permitted. The forwarding specification must be one of the
Multiple forwards may be specified by separating them with
whitespace. An argument of 'any' can be used to remove all
restrictions and permit any forwarding requests. By default all
port forwarding requests are permitted.
PermitTunnel - Specifies whether tun(4) device forwarding is allowed. The default is 'no'
X11Forwarding - Specifies whether X11 forwarding is permitted. The default is 'no'
Applying the restrictions
Modifying the system-wide configuration file
/etc/ssh/sshd_config allows the configuration be applied even if password-based authentication is applied or if the restrictions in
~/.ssh/authorized_keys are accidentally removed. If you've modified the global defaults, you should uncomment the options accordingly.
Match User limited-user
ForceCommand echo 'This account can only be used for [reason]'
Now add a user:
sudo useradd -m limited-user
ForceCommand can be omitted if the shell is set to a non-shell like
/bin/false -c [command] won't do anything.
Now the client can only connect to port 62222 on the loopback address of the server over SSH (it will not listen on the public IP address)
AllowTcpForwarding would also disallow the use of
-R, thus defeating the use of such a restricted account for forwarding a single port.
PermitOpen localhost:62222 assumes that port 62222 on the server is never in use because the client can happily connect to it and listen on it too.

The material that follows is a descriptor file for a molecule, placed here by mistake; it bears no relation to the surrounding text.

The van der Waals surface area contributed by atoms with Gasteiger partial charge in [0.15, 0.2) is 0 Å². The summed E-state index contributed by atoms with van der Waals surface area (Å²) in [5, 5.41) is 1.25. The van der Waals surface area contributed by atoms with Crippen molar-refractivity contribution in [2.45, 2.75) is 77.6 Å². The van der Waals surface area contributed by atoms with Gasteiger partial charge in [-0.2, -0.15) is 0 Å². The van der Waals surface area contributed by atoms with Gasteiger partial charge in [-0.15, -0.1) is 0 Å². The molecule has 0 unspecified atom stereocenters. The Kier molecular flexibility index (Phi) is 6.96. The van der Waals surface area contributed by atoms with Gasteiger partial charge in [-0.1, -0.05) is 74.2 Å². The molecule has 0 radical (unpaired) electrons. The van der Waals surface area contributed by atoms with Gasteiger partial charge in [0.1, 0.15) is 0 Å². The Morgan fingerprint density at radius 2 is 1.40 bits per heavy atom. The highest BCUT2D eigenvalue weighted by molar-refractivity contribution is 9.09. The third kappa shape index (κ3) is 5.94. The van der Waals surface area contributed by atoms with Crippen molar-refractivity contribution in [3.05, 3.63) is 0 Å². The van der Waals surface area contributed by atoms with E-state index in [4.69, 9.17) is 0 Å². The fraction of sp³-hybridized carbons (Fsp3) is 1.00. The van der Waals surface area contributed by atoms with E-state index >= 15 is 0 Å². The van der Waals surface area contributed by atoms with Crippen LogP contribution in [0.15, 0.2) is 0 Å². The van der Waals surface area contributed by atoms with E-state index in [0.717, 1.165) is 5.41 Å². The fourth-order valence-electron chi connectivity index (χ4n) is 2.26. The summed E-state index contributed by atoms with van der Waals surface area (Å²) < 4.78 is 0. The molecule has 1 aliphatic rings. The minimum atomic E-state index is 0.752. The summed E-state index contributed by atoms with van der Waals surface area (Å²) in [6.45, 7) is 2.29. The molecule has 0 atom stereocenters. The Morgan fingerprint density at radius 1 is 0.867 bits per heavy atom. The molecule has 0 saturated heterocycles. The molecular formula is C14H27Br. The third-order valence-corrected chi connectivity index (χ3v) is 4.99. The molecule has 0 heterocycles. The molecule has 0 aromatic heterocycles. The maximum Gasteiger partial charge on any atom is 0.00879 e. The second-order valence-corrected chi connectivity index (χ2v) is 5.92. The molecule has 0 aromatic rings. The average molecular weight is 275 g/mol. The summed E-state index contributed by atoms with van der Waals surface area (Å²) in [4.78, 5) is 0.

If TCP forwarding is allowed in the system-wide configuration and disabled password-based authentication, you can use per-key settings as well. Edit
~/.ssh/authorized_keys and add the next options before the
ssh- (with a space between the options and
command="echo 'This account can only be used for [reason]'",no-agent-forwarding,no-X11-forwarding,permitopen="localhost:62222"
To be sure that it works as expected, some test cases need to be run. In the below commands,
host should be replaced by the actual login if it's not set in
~/.ssh/config. Behind the command, a command is shown that should be executed on either the client or server (as specified).
# connection closed:
# connection closed (/bin/date is not executed):
ssh host /bin/date
# administratively prohibited (2x):
ssh host -N -D 62222 # client: curl -I --socks5 localhost:62222 example.com
ssh host -N -L 8080:example.com:80 # client: curl -I localhost:8080
# should be possible because the client should forward his SSH server
ssh host -N -R 8080:example.com:80 # server: curl -I localhost:8080
# This works, it forwards the client SSH to the server
ssh host -N -R 62222:localhost:22
# unfortunately, the client can listen on that port too. Not a big issue
ssh host -N -L 1234:localhost:62222
Checklist: The SSH user should not able to:
- execute shell commands - done
- access files or upload files to the server - done
- use the server as proxy (e.g. webproxy) - done
- access local services which were otherwise not publicly accessible due to a firewall - partially, the client cannot access other ports than 62222, but can listen and connect to port 62222 on the server
- kill the server - done
(note that these checks are limited to the SSH server. If you've an other vulnerable service on the machine, it could allow a possible attacker to run commands, kill the server, etc. )